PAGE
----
solo camping woman


I have been a solo traveler as long as I can remember. This year I had the opportunity to pack up and take an RV from Sydney to Cairns over the space of three weeks. It was the first time I had ever solo camped in a campervan, always preferring to use tents before. I took the smallest RV I could find. It was 16 foot and could sleep 3, at a push. It came with a little kitchenette and bathroom and had full electrical, water and toilet capabilities.


A campervan is like a mini self-contained apartment. If you rock up at a campsite with hookup capabilities, you have everything you need right there. It doesn’t matter if the campsite restaurant is rubbish or the facilities are basic, you have it all in your RV.

You can also lock the doors at night, which as a woman, made me feel more secure. I have never had any problems with security when in my tent, but the feeling of protection put me at ease. Getting dressed was much easier and privacy was never an issue.

However, RV travelling is much more expensive. The fees are around $30 for the night even if you only have a combie van. Much more than for a tent. Also, many of the RV camping areas were like glorified car parks. Unlike in a tent where I have woken up among the trees in the forest, or on a beach, every morning I was greeted to the view of grey tarmac and the neighbours chasing their dogs around. The people were incredibly friendly, but were often a lot older and therefore went to bed early, leaving socialising in the evening a little limited.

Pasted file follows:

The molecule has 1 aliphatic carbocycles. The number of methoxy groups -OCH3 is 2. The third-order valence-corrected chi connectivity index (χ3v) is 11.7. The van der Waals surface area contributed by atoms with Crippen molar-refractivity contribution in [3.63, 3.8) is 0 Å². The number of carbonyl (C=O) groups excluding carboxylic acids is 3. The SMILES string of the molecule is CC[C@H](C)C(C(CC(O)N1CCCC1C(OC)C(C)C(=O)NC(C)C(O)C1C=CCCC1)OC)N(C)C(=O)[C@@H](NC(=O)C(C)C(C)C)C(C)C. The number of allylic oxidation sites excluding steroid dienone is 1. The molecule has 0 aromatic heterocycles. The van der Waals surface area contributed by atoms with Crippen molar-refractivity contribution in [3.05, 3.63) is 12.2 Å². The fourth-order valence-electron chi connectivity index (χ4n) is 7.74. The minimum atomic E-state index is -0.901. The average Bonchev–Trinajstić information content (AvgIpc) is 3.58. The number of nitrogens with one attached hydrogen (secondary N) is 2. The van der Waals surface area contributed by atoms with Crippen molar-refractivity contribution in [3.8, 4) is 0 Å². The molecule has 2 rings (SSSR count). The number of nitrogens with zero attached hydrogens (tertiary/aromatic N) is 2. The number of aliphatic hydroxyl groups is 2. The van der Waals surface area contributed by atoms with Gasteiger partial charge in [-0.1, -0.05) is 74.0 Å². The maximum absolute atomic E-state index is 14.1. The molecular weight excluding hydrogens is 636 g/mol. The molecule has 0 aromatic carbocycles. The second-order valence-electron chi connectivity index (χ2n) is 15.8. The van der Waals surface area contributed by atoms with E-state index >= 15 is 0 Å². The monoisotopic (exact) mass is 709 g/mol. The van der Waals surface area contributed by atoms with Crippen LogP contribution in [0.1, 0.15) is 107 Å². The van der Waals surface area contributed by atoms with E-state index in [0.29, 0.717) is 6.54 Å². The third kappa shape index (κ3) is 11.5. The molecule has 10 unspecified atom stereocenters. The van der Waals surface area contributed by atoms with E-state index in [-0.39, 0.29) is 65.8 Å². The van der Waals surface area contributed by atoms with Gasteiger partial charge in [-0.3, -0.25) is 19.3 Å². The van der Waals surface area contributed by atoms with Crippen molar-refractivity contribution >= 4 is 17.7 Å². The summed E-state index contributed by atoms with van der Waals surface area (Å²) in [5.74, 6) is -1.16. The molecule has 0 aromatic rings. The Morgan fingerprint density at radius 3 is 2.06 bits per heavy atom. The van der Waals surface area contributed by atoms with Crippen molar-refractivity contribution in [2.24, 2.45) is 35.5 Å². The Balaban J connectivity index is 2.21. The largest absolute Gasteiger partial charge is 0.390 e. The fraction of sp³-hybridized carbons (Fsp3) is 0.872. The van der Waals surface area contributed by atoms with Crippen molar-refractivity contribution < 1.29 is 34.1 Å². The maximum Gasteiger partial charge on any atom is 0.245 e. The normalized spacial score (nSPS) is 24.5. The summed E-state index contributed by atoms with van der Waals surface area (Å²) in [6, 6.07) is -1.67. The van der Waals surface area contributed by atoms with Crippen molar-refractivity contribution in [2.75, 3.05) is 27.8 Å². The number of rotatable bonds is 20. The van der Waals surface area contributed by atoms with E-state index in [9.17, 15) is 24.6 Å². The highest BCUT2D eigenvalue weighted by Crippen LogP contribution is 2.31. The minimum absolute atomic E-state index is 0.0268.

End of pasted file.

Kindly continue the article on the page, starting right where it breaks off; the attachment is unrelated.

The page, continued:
You can get much closer to nature while tent camping. You can camp in harder to reach spaces and because the tent is really only for sleeping, you spend the whole day outside. This encourages me to fill my days with activities and I’m constantly exploring and out and about.

The campsite maintenance required for tent camping is much more basic. Collecting firewood and washing dishes are the daily chores. In the RV, there was cleaning, emptying the toilet system and changing bed sheets. The routine was fine, but I prefer to have less to do around camp and fill my days with outdoor pursuits.

Of course, it undoubtedly comes down to personal preference and where you are in your life. I understand why veteran campers eventually made the transition to campervan. It is much safer and it makes for a more comfortable experience, but for now I am still happy to get down in the dirt pitching tents and sleeping with just a small sheet of nylon separating me from the outside world.

I am sure one day I will make the transition to four-wheel camping and embrace the jobs and pace of life it entails. But, given the campsite prices, I had better start saving now.


What are your thoughts or experience? Let everyone know through the comments section below.


Jennifer will travel with others if she has to. She's all about getting out there without any restrictions. She's sharing here experience OnDECK.